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United States v. Tucker

United States District Court, E.D. New York

January 8, 2020

UNITED STATES OF AMERICA, Plaintiff,
v.
TAMBHIA TUCKER, Defendant.

          RICHARD P. DONOGHUE United States Attorney Eastern District of New York By: F. Turner Buford Attorney for the Plaintiff

          ALLEGRA GLASHAUSSER Federal Defenders of New York, Inc. Attorney for Tambhia Tucker

          MEMORANDUM AND ORDER

          STERLING JOHNSON, JR., U.S.D.J.

         Tambhia Tucker ("Defendant" or "Tucker") is charged with Conspiracy to Commit Hobbs Act Robbery and Attempted Hobbs Act Robbery under 18 U.S.C. § 1951 as well as with Possessing, Brandishing and Discharging a Firearm During Crimes of Violence under 18 U.S.C. § 924(c)(1)(A) stemming from a robbery that took place on August 14, 2017 at a Brooklyn gas station and auto repair shop. Tucker moves to preclude the Government from introducing ballistics and DNA evidence through expert testimony, citing concerns over the reliability of the methods used. In making this challenge, the Defendant relies largely on a report by the President's I Council of Advisors on Science and Technology ("PCAST"), which highlights important shortcomings in the field of forensic science, including ballistics and DNA testing. Tucker also moves this court to dismiss the 924(c) count ("Count Three") from the indictment on the grounds that neither conspiracy to commit or attempted Hobbs Act robbery are categorically crimes of violence following U.S. v. Davis, 139 S.Ct. 2319 (2019). Based on the following reasons, the parties' submissions, and arguments made on the record, the Defendant's motions to exclude the Government's ballistics and DNA expert testimony are DENIED and the Defendant's motion to dismiss Count Three is GRANTED.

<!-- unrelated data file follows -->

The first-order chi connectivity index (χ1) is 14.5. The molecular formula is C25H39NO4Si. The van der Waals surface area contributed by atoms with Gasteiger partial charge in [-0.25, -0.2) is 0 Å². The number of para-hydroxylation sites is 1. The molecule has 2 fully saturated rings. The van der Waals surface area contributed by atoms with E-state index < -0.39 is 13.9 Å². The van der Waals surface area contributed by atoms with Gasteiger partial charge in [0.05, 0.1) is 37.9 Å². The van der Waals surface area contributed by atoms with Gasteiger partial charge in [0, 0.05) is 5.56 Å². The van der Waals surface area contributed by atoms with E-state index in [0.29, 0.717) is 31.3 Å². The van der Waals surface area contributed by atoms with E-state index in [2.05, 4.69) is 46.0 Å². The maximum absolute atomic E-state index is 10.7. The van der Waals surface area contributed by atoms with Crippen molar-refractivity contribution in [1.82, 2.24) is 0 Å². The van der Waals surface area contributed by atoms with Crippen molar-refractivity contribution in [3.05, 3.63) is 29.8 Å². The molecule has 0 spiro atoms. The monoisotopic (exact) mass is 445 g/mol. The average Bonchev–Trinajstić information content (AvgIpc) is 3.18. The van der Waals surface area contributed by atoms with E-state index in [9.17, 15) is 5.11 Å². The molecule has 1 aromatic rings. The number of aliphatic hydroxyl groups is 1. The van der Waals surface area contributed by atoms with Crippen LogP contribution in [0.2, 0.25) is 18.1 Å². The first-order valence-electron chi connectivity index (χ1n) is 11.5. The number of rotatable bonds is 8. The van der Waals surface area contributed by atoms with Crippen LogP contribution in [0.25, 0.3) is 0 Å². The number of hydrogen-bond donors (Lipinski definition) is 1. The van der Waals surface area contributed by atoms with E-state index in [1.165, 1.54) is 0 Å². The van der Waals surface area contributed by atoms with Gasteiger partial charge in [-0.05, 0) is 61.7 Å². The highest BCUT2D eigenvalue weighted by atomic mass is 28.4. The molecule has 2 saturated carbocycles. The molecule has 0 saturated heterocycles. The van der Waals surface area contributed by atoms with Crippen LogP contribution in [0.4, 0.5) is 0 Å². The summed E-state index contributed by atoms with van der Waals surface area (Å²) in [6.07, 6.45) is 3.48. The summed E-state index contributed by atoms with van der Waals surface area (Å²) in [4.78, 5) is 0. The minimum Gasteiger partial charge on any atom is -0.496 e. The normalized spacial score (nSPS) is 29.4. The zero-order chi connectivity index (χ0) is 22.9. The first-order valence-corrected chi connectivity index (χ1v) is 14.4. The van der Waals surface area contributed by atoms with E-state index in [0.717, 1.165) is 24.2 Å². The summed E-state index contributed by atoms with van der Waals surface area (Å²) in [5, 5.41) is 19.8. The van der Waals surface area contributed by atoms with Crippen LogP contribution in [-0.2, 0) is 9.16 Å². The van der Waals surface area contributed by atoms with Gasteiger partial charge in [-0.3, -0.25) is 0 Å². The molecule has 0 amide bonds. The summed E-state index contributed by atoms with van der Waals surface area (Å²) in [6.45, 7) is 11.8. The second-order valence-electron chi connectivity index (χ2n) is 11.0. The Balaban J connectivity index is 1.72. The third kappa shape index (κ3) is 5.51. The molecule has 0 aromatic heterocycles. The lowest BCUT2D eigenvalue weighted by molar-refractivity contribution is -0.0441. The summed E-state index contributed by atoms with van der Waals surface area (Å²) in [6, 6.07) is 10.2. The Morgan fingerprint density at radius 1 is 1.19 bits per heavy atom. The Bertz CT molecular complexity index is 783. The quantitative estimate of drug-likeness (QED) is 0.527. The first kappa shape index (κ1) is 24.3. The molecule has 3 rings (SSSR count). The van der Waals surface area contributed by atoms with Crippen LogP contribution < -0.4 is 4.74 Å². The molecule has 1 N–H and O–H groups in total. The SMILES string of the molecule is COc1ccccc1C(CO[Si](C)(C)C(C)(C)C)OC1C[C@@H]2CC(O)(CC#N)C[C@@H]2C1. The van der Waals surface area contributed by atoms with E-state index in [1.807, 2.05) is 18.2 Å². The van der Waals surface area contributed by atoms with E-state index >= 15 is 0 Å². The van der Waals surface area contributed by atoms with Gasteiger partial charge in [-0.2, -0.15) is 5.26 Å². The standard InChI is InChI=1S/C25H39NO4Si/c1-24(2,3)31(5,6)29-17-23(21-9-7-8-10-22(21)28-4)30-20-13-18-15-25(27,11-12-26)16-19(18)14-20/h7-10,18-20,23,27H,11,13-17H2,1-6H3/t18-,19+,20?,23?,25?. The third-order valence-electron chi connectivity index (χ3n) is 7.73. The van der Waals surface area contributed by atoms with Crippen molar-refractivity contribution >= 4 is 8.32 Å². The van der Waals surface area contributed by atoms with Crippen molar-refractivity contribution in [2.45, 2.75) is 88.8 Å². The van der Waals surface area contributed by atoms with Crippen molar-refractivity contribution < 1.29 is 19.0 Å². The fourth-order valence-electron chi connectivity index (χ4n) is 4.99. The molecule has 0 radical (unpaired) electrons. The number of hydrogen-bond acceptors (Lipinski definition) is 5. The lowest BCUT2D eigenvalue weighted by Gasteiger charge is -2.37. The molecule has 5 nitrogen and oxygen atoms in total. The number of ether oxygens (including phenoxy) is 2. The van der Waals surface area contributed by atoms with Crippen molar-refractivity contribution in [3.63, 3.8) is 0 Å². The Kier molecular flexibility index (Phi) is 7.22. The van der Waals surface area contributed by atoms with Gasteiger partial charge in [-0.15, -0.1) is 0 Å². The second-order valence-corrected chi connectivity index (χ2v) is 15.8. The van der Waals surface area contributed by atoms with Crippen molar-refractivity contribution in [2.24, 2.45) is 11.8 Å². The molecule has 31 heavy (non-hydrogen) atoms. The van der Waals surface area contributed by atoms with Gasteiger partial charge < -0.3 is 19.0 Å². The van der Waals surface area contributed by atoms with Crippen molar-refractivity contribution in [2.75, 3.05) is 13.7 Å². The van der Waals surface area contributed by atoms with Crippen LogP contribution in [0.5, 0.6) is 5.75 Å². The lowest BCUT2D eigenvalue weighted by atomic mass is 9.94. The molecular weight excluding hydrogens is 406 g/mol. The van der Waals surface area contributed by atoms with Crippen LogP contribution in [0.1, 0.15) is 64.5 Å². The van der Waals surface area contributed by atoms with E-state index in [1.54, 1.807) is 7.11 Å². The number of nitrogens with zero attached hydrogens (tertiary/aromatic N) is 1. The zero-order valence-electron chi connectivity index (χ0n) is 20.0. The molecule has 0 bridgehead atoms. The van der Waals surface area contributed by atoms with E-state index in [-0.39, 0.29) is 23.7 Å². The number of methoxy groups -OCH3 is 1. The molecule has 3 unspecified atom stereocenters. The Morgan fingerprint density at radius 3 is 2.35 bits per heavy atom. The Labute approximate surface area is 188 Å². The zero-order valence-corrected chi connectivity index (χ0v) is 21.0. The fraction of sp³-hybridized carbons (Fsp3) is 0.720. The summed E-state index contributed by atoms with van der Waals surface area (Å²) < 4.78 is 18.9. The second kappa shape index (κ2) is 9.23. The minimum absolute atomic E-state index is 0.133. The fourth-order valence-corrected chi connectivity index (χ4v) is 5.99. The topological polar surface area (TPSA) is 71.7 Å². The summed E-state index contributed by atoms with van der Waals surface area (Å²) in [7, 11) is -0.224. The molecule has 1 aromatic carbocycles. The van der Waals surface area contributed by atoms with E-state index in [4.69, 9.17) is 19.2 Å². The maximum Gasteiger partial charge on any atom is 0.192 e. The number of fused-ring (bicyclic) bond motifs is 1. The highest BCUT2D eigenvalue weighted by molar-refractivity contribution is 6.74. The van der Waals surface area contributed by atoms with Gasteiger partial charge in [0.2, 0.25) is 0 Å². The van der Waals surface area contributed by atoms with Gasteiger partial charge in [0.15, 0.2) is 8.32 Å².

I. Relevant Background

         Tucker is alleged to have been one of two perpetrators of an attempted armed robbery of a Brooklyn gas station on August 14, 2017. (Dkt. No. 8.) The Government alleges Tucker and his co-conspirator engaged in a shootout with the owner of the gas station before fleeing the scene. (Dkt. No. 37.) Fired bullets, casings, and bullet fragments from the shootout were collected and analyzed by the New York City Police Department ("NYPD"). (Id.) The NYPD also recovered a hat and bandana allegedly worn by the | perpetrator of the attempted robbery which were later tested by the Office of | the Chief Medical Examiner for New York City ("OCME"). (Id.) The OCME determined with a high degree of certainty that Tucker was included as a I contributor to the DNA recovered from both the hat and the bandana. (Id.) Defense now seeks to preclude Government expert testimony introducing this evidence on the grounds that both the ballistics and DNA analyses are I unreliable.

         II. Defendant's Motions to Preclude Evidence

         a. Legal Standard Governing Expert Opinion

         Federal Rule of Evidence 702 allows for the admission of a qualified expert's testimony when:

a) the expert's scientific, technical, or other specialized knowledge will help the trier of fact to understand the evidence or to determine a fact in issue;
b) the testimony is based on sufficient facts or data;
c) the testimony is the product of reliable principles and methods; and
d) the expert has reliably applied the principles and methods to the facts of the case.

Fed. R. Evid. 702. At issue is the reliability of the ballistics and DNA analysis procedures used in the instant investigation. In determining reliability, the Court employs a "flexible" inquiry that considers the following factors:

[a] the theory's testability;
[b] the extent to which it has been subjected to peer review and publication;
[c] the extent to which a technique is subject to standards controlling the technique's operation;
[d] the known or potential rate of error; and [e] the degree of acceptance within the relevant ...

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